How To Cope With Grief In The Wake Of A Global Tragedy

Photographed by Alexandra Gavillet.
This story was originally published on May 24, 2017 in response to the Manchester bombing. After the news of the shooting in Las Vegas last night, which killed 50 people and injured more than 200, we're re-publishing this advice. Here's what to do if you need support after a tragedy.
On Monday, a terrorist bombed an Ariana Grande concert, killing 22 people and injuring 59 others. Grande tweeted that she was "broken" and "so so sorry," and there was an outpouring of support on the internet for the victims and their families as details emerged. When a global tragedy like this happens, it's unthinkably sad, yet the feelings of grief are all too familiar, because, unfortunately, we've been here before. And you don't have to be directly impacted to feel the weight of the world on your shoulders.
Hearing about yet another tragedy can remind you of the last one that you remember, says Robin Gurwitch, PhD, a clinical psychologist at Duke University Medical Center who has studied the impact of terrorism and disasters on children. "We've entered a new age, because we watch tragedies unfold live, which is different than years ago," Dr. Gurwitch says. "It makes the world a much smaller place." So, even though these events might not be happening in your backyard, it can feel like they are.
"It really shakes our sense of security for all of us," says Scott Poland, EdD, a professor of psychology at Nova Southeastern University, and an expert on crisis. Most people have experienced some kind of traumatic event or loss in their lifetime, so when you hear that something tragic has happened elsewhere, it causes those issues to resurface, Dr. Poland says.
If it's all too much to handle, and you don't know what to do next, here are some ways you can cope after a global tragedy, according to experts.

Accept that it's normal to feel sadness.

After something traumatic happens, you might feel guilty going about your regularly scheduled routine, and that's normal. "When you feel grief, you lose interest in doing fun things — you feel, not just guilt, but like, Ugh, why would I want to do this," says Mary Karapetian Alvord, PhD, a licensed psychologist who studies resilience. It's okay to feel sad, angry, or just off after a tragedy, so let yourself grieve for a bit, and don't discount your feelings because you don't think they're important, Dr. Alvord says. "We all have a tendency to greatly underestimate the impact of tragedy," Dr. Poland says.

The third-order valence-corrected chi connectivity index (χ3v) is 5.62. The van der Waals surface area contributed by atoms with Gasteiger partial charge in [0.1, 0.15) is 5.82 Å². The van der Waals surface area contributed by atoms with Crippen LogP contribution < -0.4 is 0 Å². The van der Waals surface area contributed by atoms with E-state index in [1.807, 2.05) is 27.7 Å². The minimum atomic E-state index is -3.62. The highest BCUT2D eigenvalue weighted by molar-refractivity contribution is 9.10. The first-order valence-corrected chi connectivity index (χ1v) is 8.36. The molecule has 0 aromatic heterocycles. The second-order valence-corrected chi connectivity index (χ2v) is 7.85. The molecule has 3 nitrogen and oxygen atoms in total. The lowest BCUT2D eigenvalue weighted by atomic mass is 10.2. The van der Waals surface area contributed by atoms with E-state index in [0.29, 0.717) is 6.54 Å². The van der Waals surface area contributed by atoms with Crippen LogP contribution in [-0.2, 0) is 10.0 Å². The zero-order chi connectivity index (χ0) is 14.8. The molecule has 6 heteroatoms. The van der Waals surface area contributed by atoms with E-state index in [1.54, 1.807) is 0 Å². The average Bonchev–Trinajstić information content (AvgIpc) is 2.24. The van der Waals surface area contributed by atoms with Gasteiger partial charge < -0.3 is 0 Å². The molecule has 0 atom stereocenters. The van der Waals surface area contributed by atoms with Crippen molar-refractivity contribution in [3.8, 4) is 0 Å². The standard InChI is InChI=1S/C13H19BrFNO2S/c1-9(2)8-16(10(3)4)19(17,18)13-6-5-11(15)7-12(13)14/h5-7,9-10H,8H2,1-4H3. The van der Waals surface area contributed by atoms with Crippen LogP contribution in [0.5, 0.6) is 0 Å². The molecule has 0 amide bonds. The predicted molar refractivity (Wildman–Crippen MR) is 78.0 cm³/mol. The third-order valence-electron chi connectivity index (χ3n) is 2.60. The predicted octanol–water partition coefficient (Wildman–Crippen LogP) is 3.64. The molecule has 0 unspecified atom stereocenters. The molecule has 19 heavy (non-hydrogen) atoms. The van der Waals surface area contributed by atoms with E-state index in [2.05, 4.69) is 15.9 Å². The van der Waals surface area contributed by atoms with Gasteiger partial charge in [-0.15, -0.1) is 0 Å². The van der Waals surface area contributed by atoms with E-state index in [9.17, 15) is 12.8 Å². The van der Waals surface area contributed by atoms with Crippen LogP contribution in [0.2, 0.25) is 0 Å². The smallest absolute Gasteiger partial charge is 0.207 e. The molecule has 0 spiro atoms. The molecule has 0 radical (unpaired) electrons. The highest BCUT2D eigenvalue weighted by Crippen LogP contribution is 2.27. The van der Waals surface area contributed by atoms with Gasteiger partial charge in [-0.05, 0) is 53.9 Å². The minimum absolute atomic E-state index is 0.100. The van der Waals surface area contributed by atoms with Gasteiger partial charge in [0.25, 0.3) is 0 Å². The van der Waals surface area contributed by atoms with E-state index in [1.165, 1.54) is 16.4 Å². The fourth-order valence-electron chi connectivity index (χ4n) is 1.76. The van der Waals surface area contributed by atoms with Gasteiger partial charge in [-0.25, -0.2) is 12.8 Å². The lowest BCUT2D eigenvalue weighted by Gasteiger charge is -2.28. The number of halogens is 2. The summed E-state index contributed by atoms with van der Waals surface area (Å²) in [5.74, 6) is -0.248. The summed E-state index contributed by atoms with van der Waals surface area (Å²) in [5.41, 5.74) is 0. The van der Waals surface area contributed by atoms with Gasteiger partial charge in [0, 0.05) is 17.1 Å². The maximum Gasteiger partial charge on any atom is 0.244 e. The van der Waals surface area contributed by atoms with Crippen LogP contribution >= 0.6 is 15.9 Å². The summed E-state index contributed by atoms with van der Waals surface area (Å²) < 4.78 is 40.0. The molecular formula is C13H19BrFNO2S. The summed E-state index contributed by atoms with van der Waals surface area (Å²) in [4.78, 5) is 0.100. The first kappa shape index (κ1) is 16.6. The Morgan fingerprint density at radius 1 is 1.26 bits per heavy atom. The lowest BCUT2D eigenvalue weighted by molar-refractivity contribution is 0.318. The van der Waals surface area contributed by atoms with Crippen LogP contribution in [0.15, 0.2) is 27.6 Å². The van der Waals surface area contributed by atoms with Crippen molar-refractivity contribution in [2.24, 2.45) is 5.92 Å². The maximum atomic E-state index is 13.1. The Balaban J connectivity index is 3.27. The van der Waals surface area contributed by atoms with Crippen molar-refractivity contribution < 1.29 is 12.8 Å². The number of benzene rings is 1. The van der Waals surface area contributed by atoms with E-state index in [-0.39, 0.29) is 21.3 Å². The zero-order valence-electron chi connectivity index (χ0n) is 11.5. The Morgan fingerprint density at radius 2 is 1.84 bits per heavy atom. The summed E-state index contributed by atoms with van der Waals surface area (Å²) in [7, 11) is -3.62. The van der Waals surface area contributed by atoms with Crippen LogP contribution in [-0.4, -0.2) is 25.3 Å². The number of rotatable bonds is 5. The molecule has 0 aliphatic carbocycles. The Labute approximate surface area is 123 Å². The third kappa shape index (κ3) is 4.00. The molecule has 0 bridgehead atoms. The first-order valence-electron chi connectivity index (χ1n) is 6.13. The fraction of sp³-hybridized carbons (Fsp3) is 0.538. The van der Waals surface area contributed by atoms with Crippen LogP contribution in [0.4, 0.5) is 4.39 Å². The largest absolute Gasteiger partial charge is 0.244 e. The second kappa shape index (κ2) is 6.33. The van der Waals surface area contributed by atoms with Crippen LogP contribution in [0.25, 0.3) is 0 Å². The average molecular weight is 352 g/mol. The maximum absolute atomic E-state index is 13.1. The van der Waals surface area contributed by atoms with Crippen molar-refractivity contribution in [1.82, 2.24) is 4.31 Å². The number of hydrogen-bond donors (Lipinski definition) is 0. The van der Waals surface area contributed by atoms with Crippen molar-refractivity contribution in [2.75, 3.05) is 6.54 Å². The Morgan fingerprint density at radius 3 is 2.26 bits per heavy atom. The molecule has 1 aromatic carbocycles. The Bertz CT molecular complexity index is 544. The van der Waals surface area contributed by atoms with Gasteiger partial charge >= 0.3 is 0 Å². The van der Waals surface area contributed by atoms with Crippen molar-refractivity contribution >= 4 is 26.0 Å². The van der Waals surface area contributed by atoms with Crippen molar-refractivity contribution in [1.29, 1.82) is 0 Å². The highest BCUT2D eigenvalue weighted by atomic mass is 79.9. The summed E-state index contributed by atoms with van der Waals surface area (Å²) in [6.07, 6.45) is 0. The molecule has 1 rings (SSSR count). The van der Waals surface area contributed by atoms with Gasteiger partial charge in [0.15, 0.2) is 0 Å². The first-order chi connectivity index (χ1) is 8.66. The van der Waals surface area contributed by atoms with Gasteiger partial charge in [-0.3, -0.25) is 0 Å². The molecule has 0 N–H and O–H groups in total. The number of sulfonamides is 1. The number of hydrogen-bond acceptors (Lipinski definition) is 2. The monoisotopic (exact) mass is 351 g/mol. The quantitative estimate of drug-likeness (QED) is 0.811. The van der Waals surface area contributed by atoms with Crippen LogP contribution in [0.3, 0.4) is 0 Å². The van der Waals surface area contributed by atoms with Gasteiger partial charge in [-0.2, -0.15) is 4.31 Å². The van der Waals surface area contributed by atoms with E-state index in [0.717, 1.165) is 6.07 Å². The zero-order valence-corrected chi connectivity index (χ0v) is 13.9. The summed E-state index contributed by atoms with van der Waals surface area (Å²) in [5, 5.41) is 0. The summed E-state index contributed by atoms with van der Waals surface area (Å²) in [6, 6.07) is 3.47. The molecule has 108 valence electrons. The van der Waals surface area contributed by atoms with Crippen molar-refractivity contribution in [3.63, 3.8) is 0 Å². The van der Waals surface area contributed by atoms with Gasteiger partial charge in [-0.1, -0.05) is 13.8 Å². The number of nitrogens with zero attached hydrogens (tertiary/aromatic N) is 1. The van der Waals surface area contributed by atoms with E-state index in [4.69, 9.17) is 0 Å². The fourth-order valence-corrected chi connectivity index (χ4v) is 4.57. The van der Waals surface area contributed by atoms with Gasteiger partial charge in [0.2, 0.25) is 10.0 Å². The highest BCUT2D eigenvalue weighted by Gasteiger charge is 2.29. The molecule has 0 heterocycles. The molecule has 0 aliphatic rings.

Talk about it with your friends.

Be open to discussing what you're feeling with people who you know care about you, or who might understand your experience, Dr. Poland says. Some people might not want to, or they may say something like, I don't want to hear that, he says. "If they care about you, they'll tell you they're here for you to talk about it," he says. Just hearing that someone justifies your feelings can mean so much.

Take a moment to feel gratitude.

It's important to "count your blessings" and acknowledge what you're grateful for after a tragedy, Dr. Alvord says. You don't have to make grand, sweeping observations about your life if you don't feel like it. But you can take mental stock of some things you're grateful for in your life, or write about them in a journal. "Sometimes it helps to have gratitude about the little things, and the not-so-little things like being alive," Dr. Alvord says. Hold your cats, walk around your neighborhood, or just take an extra moment to feel thankful for the things you might take for granted on other days.

Limit your news intake.

Turn off the news if it's making you upset, or stop scrolling through Facebook or Twitter, Dr. Alvord says. Also, be aware of what you're sharing on social media, because there were unfortunately some reports of "fake news" and photos that were taken out of context, she says. That's another reason why it's important to talk to people about what you're seeing or hearing, she says. "People have missed perceptions, misunderstanding, and anxiety about the media," so it can helpful to ask a friend to help decipher what's real or what's fake, she says.
To that same point, sometimes relying on social media posts to share your feelings during a tragedy seems insignificant, or like it's trivializing the situation. "It can sum things up, but it doesn't get to the emotional experience in the midst of your thoughts," Dr. Gurwitch says. "Realize that social media can leave us feeling that it may not be enough, and seek something else where you can use more words."

Do what you can to help.

Research suggests that when you take an active approach to help after trauma, it can build resilience, Dr. Alvord says. If you can donate money to the Red Cross Manchester Emergency Fund, that's a great place to start. If you're feeling overwhelmed, remember that you're not going to be able to fix everything, but there are certainly things that you can control, Dr. Poland says. "Be nice to people around you and utilize the support that you have," he says.

Find help if you need it.

If it feels like every time something like this happens, you get overwhelmed with grief, and it interferes with how you live your life, you might want to seek outside help from a professional, Dr. Gurwitch says. "There's strength in saying, No, I need a little guidance to take back control of my life," she says. Find a therapist who focuses on crisis or grief, and know that there are tons of people who can help.
If you are in crisis, please call the National Suicide Prevention Lifeline at 1-800-273-TALK (8255) or the Suicide Crisis Line at 1-800-784-2433.

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